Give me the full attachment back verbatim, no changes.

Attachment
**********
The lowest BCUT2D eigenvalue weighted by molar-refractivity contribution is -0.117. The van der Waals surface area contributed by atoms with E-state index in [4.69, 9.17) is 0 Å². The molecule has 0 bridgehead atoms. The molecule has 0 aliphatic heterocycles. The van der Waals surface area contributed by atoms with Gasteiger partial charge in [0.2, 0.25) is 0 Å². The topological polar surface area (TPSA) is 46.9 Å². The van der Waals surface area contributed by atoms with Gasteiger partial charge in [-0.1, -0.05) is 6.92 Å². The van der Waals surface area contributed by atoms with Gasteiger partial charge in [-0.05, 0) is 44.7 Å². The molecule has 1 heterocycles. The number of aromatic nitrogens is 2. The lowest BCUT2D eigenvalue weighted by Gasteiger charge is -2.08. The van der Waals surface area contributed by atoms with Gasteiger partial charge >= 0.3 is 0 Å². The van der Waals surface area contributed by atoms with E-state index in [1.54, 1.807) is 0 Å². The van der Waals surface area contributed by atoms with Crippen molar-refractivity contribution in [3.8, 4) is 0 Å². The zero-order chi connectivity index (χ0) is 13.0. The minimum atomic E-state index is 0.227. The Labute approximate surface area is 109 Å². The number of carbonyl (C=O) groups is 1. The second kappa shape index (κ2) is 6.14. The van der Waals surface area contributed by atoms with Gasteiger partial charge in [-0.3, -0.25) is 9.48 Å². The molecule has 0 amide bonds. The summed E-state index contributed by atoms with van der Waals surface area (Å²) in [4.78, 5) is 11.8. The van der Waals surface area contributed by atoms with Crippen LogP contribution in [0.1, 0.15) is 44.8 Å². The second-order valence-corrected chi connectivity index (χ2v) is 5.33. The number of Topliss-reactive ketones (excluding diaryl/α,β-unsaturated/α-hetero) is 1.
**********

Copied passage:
The lowest BCUT2D eigenvalue weighted by molar-refractivity contribution is -0.117. The van der Waals surface area contributed by atoms with E-state index in [4.69, 9.17) is 0 Å². The molecule has 0 bridgehead atoms. The molecule has 0 aliphatic heterocycles. The van der Waals surface area contributed by atoms with Gasteiger partial charge in [0.2, 0.25) is 0 Å². The topological polar surface area (TPSA) is 46.9 Å². The van der Waals surface area contributed by atoms with Gasteiger partial charge in [-0.1, -0.05) is 6.92 Å². The van der Waals surface area contributed by atoms with Gasteiger partial charge in [-0.05, 0) is 44.7 Å². The molecule has 1 heterocycles. The number of aromatic nitrogens is 2. The lowest BCUT2D eigenvalue weighted by Gasteiger charge is -2.08. The van der Waals surface area contributed by atoms with Gasteiger partial charge >= 0.3 is 0 Å². The van der Waals surface area contributed by atoms with E-state index in [1.54, 1.807) is 0 Å². The van der Waals surface area contributed by atoms with Crippen molar-refractivity contribution in [3.8, 4) is 0 Å². The zero-order chi connectivity index (χ0) is 13.0. The minimum atomic E-state index is 0.227. The Labute approximate surface area is 109 Å². The number of carbonyl (C=O) groups is 1. The second kappa shape index (κ2) is 6.14. The van der Waals surface area contributed by atoms with Gasteiger partial charge in [-0.3, -0.25) is 9.48 Å². The molecule has 0 amide bonds. The summed E-state index contributed by atoms with van der Waals surface area (Å²) in [4.78, 5) is 11.8. The van der Waals surface area contributed by atoms with Crippen LogP contribution in [0.1, 0.15) is 44.8 Å². The second-order valence-corrected chi connectivity index (χ2v) is 5.33. The number of Topliss-reactive ketones (excluding diaryl/α,β-unsaturated/α-hetero) is 1.